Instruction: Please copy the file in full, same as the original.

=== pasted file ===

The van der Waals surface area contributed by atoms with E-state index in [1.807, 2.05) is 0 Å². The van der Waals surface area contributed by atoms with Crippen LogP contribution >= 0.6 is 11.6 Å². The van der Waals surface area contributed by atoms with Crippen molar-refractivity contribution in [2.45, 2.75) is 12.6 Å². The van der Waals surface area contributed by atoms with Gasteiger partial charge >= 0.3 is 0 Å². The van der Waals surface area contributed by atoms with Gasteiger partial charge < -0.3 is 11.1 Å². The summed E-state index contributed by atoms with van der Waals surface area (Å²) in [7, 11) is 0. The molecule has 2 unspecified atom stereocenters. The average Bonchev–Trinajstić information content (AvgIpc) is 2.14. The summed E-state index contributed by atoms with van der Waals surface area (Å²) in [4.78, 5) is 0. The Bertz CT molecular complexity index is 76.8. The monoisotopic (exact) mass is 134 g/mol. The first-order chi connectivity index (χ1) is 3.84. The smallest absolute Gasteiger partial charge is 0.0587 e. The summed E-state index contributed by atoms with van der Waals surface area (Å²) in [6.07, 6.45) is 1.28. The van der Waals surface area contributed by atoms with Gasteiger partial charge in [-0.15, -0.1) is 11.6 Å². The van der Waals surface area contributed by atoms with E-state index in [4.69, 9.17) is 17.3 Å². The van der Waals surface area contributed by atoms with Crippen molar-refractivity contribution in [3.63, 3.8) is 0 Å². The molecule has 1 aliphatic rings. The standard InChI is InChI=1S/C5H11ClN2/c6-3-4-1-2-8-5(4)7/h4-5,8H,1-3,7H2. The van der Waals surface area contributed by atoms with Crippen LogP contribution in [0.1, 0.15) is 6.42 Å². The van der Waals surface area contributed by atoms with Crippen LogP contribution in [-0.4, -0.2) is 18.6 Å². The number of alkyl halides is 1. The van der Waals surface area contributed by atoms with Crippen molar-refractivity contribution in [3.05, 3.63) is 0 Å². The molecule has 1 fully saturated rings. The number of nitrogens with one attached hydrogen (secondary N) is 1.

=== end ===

The van der Waals surface area contributed by atoms with E-state index in [1.807, 2.05) is 0 Å². The van der Waals surface area contributed by atoms with Crippen LogP contribution >= 0.6 is 11.6 Å². The van der Waals surface area contributed by atoms with Crippen molar-refractivity contribution in [2.45, 2.75) is 12.6 Å². The van der Waals surface area contributed by atoms with Gasteiger partial charge >= 0.3 is 0 Å². The van der Waals surface area contributed by atoms with Gasteiger partial charge < -0.3 is 11.1 Å². The summed E-state index contributed by atoms with van der Waals surface area (Å²) in [7, 11) is 0. The molecule has 2 unspecified atom stereocenters. The average Bonchev–Trinajstić information content (AvgIpc) is 2.14. The summed E-state index contributed by atoms with van der Waals surface area (Å²) in [4.78, 5) is 0. The Bertz CT molecular complexity index is 76.8. The monoisotopic (exact) mass is 134 g/mol. The first-order chi connectivity index (χ1) is 3.84. The smallest absolute Gasteiger partial charge is 0.0587 e. The summed E-state index contributed by atoms with van der Waals surface area (Å²) in [6.07, 6.45) is 1.28. The van der Waals surface area contributed by atoms with Gasteiger partial charge in [-0.15, -0.1) is 11.6 Å². The van der Waals surface area contributed by atoms with E-state index in [4.69, 9.17) is 17.3 Å². The van der Waals surface area contributed by atoms with Crippen molar-refractivity contribution in [3.63, 3.8) is 0 Å². The molecule has 1 aliphatic rings. The standard InChI is InChI=1S/C5H11ClN2/c6-3-4-1-2-8-5(4)7/h4-5,8H,1-3,7H2. The van der Waals surface area contributed by atoms with Crippen LogP contribution in [0.1, 0.15) is 6.42 Å². The van der Waals surface area contributed by atoms with Crippen LogP contribution in [-0.4, -0.2) is 18.6 Å². The number of alkyl halides is 1. The van der Waals surface area contributed by atoms with Crippen molar-refractivity contribution in [3.05, 3.63) is 0 Å². The molecule has 1 fully saturated rings. The number of nitrogens with one attached hydrogen (secondary N) is 1.